Crown jewels of St Steven I of Hungary

The remains of Europe’s great monarchies

The role monarchs have held in Europe over the last century has changed dramatically. The continent has gone from largely being ruled by crowned heads of state to now retaining a few in mostly symbolic functions.

As Elizabeth II of the United Kingdom, one of the more prominent world monarchs, celebrates her 90th birthday, we thought it might be a good moment to explore what remains of European monarchies, and outline a few details of how they work.

There are currently seven kingdoms (Belgium, United Kingdom, Sweden, Norway, Denmark, Spain and the Netherlands), four principalities (Monaco, Andorra, Liechtenstein, and the Holy See), and there is the Grand Duchy of Luxembourg.

As reflected in the names of the territories, the major difference between the types of monarchies is the title of the ruler. Kingdoms are ruled by a king or queen, principalities by a prince or princess, and a grand duchy by a grand duke or grand duchess. These titles were established in feudal times and represent the extent and or significance of their territories.

A grand duchy is composed of a few small territories, a principality is composed of a number of duchies or was a particularly important province in former times, and a kingdom is generally a combination of all above.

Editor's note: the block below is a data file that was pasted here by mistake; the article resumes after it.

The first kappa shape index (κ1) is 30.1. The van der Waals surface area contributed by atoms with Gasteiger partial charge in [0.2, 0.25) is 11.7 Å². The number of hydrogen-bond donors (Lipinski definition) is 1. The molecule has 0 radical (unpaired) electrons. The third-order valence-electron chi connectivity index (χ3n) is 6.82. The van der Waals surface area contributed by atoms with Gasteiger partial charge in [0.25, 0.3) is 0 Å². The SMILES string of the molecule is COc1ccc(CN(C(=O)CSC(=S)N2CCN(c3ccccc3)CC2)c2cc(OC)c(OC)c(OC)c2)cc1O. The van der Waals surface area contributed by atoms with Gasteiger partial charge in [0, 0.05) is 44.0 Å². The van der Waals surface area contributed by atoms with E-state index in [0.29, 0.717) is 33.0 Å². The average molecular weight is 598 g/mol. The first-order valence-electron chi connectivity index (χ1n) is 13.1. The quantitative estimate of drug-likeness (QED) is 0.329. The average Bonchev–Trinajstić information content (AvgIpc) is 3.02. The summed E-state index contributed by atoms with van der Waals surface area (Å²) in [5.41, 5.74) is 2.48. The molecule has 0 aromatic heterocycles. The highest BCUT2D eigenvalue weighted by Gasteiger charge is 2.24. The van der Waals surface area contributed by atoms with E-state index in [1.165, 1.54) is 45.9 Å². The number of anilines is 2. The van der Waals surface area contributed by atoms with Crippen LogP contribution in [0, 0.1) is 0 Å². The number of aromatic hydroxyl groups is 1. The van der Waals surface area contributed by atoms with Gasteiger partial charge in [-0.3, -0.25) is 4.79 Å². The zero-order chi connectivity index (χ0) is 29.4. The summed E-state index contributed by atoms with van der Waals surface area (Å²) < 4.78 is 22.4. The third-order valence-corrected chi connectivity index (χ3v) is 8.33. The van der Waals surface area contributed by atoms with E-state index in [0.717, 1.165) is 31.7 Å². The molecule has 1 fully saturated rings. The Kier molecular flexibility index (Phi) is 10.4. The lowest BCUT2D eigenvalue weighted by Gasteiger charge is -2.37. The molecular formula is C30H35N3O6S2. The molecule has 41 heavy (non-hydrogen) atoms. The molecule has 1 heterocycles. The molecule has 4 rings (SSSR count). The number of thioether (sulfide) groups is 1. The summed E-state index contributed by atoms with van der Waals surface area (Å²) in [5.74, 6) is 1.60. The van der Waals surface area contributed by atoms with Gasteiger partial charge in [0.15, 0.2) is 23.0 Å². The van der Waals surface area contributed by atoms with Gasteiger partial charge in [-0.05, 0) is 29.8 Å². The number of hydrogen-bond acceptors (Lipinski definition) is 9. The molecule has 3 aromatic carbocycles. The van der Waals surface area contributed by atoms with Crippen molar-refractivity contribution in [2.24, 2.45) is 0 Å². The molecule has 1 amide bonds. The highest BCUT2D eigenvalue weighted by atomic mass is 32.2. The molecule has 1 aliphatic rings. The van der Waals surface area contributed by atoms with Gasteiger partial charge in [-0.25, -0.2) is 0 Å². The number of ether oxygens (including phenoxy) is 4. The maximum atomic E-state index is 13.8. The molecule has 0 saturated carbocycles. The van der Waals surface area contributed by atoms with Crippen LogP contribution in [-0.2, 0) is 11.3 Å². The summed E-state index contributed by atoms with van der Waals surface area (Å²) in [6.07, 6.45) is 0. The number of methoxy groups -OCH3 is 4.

Of course, the fundamental basis for a monarchy is each of these regions is ruled by a family or house. Hundreds of years of tradition means there are differing approaches to how their monarchies are organised.

There is variance in the details of how the throne is succeeded, how the monarch perceives their role as head of state—and how the people perceive the monarch. There are also differences of how much power the monarch still holds politically.

Elizabeth II in the UK House of Lords (Parliament)
Elizabeth II in the UK House of Lords (Parliament)

To illustrate this further, we can use the example of how the throne is handed on.

In all the kingdoms—apart from Spain who are in the process of change—and Luxembourg, the monarch is chosen by absolute primogeniture, meaning the oldest child, regardless of gender, takes the place of their parent. In Monaco —and Spain for now, the crown is passed on to the eldest son of the monarch, unless a male heir is not produced.

Within the Liechtensteiner constitution, a Salic agnatic system is used to determine the throne. This means the closest living legitimate male blood relative of a specific person—in Liechtenstein’s case Johann I Joseph—takes the throne, meaning if no son is produced, the title will cross to a brother or nephew of the monarch.

In a bit of a strange twist to the idea of monarchy succession of the other two states is not determined by blood, but by election.

Of course the monarch of the Holy See—or Vatican—is the pope, who is elected by cardinals, a monarchy determined by oligarchy if you will.

Pope Benedict XVI on the papal throne